12. The computer storage media of claim 11, wherein the method further comprises translating the communication transmission mode into the communication delivery mode if required.
13. The computer storage media of claim 12, wherein the method further comprises providing video, audio, and text communication delivery modes and communication transmission modes.
14. A system including utilizing a processor and memory for allowing a user having a unique identity to manage communications, wherein the unique identity is associated with a plurality of electronic devices, the system comprising:
the processor, wherein the processor is functional to facilitate:
a service for assigning a reference to a user's unique identity, wherein other identities can access the user's unique identity only by using the reference;
permission controls for allowing the user to control access to the unique identity by restricting authorization to a selected set of other identities;
preference controls for allowing the user, which is a recipient of communications from a particular authorized user, to select at least one associated device from a plurality of associated devices for receiving the communication upon an access attempt by the particular authorized user;
identity component services for defining a plurality of electronic devices as the identity components; and
translation services for translating from a communication transmission mode to a communication reception mode.
15. The system of claim 14, wherein the service is a centralized service comprising a directory for allowing system users to locate references for other system users.
16. The system of claim 14, wherein the permission controls further comprise tools for restricting a communication delivery method to one of live, message and blocked for each system user.
17. The system of claim 14, wherein the preference controls comprise tools for allowing selection of a communication reception mode and a communication transmission mode, wherein the communication reception and the communication transmission mode comprise at least audio and text modes.
CROSS-REFERENCE TO RELATED APPLICATION
This is a continuation application of application Ser. No. 10/602,626, filed Jun. 25, 2003, the entirety of which is incorporated by reference herein.
BACKGROUND OF THE INVENTION
The number of techniques for managing electronic communications has increased rapidly over recent years. Voice communications such as telephone communications are typically managed electronically within both homes and businesses, such that answering machines, voice mail systems, and call forwarding mechanisms handle calls when no one is physically present to accept the calls. Occasionally, a recording will provide a calling party with a pager number in order to reach an individual more promptly. Similarly to voice communications, text communications may also be received instantaneously through text messaging techniques on mobile devices or through email accounts using instant messaging when a person is present to receive the communications. Typically however, email communications remain in queue until a recipient logs into an email account to check messages.
Even when a recipient is present to receive voice or text communications, the recipient may want to receive the communications only from selected individuals and may want to avoid sales calls, spam messages, or communications from individuals unknown to the recipient. Caller ID is frequently used to assist a telephone user in determining which calls to accept. Additionally, various filtering systems have been developed to appropriately handle email from unknown addresses.
In order to initiate contact using either a voice method or a text method, a sender must locate an email address or telephone number referencing the targeted recipient. A current storage structure for such information is a database field entry such as those used for storing contacts in electronic mail programs. An alternative structure is a listing, such as a web page or a phone book having a list of telephone numbers. These storage techniques often result in out-of-date information and lack of individual control over the stored information.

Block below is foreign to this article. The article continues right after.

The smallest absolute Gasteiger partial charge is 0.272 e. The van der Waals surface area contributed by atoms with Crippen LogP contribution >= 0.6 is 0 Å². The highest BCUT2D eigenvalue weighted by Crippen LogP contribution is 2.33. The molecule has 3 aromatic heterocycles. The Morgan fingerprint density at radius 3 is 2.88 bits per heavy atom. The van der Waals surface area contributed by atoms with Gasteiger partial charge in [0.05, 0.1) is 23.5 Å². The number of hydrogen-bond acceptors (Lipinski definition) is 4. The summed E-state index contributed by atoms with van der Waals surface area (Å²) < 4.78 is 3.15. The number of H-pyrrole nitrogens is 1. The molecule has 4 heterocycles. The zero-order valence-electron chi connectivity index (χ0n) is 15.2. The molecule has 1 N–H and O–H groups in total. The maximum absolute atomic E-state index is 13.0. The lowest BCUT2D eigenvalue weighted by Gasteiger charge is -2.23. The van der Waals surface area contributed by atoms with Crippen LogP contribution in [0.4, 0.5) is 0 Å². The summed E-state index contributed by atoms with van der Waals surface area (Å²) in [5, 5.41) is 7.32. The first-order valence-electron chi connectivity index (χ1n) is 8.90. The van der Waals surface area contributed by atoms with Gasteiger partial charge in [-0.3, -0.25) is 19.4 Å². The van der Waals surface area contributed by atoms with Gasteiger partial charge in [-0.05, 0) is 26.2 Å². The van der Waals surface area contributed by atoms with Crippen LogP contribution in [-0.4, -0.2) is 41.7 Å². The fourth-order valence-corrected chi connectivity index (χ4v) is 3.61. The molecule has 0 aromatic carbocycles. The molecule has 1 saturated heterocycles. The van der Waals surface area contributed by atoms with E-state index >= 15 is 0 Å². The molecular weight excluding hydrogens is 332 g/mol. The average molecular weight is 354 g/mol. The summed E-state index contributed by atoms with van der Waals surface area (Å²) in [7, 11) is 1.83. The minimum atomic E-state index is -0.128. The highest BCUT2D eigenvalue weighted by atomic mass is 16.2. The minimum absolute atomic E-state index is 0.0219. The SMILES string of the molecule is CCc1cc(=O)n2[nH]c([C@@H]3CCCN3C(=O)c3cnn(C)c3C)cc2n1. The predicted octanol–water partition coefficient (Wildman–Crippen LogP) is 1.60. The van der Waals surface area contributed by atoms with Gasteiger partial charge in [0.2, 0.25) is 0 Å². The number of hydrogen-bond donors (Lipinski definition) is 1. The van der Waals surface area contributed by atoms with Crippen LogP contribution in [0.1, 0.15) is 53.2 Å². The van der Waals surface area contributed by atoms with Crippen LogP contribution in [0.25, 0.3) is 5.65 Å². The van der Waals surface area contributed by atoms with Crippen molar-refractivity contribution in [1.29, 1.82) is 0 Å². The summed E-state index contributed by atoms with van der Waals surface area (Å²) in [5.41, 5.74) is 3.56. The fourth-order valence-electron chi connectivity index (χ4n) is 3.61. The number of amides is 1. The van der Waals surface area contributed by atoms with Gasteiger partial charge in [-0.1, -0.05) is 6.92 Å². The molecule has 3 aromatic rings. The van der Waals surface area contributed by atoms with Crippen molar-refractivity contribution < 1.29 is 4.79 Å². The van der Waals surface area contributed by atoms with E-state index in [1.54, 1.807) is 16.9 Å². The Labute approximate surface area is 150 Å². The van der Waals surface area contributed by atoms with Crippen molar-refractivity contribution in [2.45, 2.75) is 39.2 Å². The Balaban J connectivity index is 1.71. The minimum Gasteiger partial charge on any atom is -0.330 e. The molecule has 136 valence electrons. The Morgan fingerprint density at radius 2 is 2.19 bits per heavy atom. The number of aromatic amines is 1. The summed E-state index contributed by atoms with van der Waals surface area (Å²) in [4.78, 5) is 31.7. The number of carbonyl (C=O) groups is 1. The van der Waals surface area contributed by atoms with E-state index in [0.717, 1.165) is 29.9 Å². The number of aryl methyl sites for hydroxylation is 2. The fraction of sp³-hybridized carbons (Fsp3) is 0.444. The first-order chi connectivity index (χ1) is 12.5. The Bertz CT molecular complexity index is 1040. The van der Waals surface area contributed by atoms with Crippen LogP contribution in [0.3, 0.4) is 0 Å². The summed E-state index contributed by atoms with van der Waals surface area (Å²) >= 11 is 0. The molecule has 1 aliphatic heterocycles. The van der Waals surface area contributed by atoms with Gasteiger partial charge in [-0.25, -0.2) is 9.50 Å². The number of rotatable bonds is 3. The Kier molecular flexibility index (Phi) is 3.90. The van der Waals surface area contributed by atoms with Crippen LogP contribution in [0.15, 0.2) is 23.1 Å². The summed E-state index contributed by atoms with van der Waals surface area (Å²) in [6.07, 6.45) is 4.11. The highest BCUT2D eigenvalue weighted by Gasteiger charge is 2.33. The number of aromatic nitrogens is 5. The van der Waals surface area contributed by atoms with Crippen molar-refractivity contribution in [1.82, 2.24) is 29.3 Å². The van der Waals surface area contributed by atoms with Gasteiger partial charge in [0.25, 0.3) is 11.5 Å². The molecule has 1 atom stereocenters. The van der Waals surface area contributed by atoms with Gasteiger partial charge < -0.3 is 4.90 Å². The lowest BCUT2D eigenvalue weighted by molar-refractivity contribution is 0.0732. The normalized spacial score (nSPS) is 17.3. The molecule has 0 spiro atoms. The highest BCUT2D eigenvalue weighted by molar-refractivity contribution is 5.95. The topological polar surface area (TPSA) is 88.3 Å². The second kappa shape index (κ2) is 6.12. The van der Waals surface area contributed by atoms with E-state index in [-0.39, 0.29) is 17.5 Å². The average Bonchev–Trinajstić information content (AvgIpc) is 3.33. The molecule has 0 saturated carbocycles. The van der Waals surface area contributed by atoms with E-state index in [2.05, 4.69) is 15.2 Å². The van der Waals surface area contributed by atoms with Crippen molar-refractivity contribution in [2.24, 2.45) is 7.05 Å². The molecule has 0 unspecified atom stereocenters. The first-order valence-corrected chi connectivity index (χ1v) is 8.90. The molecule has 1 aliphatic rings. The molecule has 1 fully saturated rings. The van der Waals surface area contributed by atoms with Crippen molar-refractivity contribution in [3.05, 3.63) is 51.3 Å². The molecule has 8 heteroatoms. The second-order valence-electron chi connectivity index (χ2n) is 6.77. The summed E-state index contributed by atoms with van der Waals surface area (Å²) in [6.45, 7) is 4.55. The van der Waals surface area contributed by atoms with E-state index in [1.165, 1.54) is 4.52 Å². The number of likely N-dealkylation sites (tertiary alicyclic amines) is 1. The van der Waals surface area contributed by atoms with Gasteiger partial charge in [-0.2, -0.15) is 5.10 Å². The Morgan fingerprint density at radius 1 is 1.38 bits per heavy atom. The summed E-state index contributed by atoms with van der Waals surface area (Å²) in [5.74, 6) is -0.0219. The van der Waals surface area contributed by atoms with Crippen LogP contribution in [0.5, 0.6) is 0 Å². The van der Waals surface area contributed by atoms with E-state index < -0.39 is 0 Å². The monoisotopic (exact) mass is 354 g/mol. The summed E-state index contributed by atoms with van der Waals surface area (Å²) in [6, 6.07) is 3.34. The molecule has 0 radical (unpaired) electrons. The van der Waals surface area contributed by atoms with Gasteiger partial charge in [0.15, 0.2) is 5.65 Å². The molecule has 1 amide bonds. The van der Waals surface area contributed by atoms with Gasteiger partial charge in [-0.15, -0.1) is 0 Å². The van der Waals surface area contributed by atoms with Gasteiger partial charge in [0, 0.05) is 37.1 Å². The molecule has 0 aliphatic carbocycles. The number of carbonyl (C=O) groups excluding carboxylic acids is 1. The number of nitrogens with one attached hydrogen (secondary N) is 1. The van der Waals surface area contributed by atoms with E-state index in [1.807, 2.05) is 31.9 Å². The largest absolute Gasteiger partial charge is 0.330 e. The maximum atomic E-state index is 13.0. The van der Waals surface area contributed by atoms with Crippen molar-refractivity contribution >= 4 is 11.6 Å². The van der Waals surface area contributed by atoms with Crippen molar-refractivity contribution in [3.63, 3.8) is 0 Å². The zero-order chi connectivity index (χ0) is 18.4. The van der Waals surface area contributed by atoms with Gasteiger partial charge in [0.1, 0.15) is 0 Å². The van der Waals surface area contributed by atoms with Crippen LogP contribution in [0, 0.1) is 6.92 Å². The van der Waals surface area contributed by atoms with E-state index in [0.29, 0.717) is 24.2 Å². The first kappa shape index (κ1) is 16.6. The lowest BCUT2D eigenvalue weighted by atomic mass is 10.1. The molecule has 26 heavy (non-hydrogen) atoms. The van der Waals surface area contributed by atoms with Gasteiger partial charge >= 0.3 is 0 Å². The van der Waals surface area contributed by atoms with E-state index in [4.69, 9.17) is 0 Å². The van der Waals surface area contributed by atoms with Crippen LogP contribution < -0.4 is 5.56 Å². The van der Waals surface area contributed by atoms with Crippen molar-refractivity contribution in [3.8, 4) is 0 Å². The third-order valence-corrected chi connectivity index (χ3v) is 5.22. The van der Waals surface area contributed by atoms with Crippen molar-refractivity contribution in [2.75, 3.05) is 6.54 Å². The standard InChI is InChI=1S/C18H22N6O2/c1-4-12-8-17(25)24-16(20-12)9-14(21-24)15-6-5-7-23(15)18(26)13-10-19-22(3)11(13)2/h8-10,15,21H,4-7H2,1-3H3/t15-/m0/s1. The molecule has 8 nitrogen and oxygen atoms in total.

The aforementioned techniques for handling electronic communications do not provide an overall management scheme. Typically, individuals possess many electronic devices for receiving various types of information electronically. These devices include for example: cellular telephones; home telephones; office telephones; pagers; and personal computers. It would be desirable for individuals to have control over which entities are authorized to communicate with them and over which devices such communication would be authorized at any given time. Accordingly, there is a need for a solution, which allows increased individual control over electronic contacts. There is also a need for a comprehensive approach for managing incoming communications and outgoing communications.
SUMMARY OF THE INVENTION
In one aspect, the present invention is directed to a method for facilitating electronic communications management capability. The method provides a technique for managing a unique identity owned by an identity owner, wherein the unique identity is accessible through an associated reference. The method includes providing identity access tools for allowing the identity owner to select a set of authorized identities that have rights to communicate with the identity owner and providing device selection tools for allowing the identity owner to select at least one electronic device for reception of communications.
In a further aspect, a method is provided for facilitating electronic communications management by a system user. The method includes permitting access to a unique identity of the system user through a unique reference, wherein the unique identity comprises a plurality of components. The method additionally includes allowing the system user to alter any one of the identity components without altering the reference and providing the system user with tools for regulating access to the identity components such that selected known identities have access to selected identity components.